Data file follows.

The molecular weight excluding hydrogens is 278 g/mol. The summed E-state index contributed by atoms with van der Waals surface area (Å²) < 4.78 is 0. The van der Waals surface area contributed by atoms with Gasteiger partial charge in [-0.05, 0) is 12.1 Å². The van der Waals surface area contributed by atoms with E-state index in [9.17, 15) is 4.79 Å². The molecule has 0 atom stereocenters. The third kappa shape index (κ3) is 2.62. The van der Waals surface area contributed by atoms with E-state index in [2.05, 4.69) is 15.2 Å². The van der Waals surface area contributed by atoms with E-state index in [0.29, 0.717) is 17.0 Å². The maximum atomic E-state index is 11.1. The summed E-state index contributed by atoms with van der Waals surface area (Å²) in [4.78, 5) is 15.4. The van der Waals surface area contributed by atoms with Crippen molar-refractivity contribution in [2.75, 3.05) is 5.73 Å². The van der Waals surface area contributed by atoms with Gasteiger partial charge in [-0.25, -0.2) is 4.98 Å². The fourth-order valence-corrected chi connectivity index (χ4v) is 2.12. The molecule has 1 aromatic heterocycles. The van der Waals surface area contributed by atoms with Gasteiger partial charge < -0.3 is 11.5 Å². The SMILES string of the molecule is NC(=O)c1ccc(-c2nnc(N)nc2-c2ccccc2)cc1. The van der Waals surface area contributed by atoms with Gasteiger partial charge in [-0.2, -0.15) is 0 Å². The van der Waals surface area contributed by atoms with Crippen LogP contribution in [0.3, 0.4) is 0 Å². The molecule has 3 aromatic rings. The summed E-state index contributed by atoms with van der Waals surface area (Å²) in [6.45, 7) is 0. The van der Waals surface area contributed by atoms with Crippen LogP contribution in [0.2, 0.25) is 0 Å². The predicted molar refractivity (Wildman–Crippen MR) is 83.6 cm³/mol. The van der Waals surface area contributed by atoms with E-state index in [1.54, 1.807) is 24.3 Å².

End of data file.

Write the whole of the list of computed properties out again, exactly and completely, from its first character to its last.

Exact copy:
The molecular weight excluding hydrogens is 278 g/mol. The summed E-state index contributed by atoms with van der Waals surface area (Å²) < 4.78 is 0. The van der Waals surface area contributed by atoms with Gasteiger partial charge in [-0.05, 0) is 12.1 Å². The van der Waals surface area contributed by atoms with E-state index in [9.17, 15) is 4.79 Å². The molecule has 0 atom stereocenters. The third kappa shape index (κ3) is 2.62. The van der Waals surface area contributed by atoms with E-state index in [2.05, 4.69) is 15.2 Å². The van der Waals surface area contributed by atoms with E-state index in [0.29, 0.717) is 17.0 Å². The maximum atomic E-state index is 11.1. The summed E-state index contributed by atoms with van der Waals surface area (Å²) in [4.78, 5) is 15.4. The van der Waals surface area contributed by atoms with Crippen molar-refractivity contribution in [2.75, 3.05) is 5.73 Å². The van der Waals surface area contributed by atoms with Gasteiger partial charge in [-0.25, -0.2) is 4.98 Å². The fourth-order valence-corrected chi connectivity index (χ4v) is 2.12. The molecule has 1 aromatic heterocycles. The van der Waals surface area contributed by atoms with Gasteiger partial charge < -0.3 is 11.5 Å². The SMILES string of the molecule is NC(=O)c1ccc(-c2nnc(N)nc2-c2ccccc2)cc1. The van der Waals surface area contributed by atoms with Gasteiger partial charge in [-0.2, -0.15) is 0 Å². The van der Waals surface area contributed by atoms with Crippen LogP contribution in [0.3, 0.4) is 0 Å². The molecule has 3 aromatic rings. The summed E-state index contributed by atoms with van der Waals surface area (Å²) in [6.45, 7) is 0. The van der Waals surface area contributed by atoms with Crippen LogP contribution in [0.2, 0.25) is 0 Å². The predicted molar refractivity (Wildman–Crippen MR) is 83.6 cm³/mol. The van der Waals surface area contributed by atoms with E-state index in [1.54, 1.807) is 24.3 Å².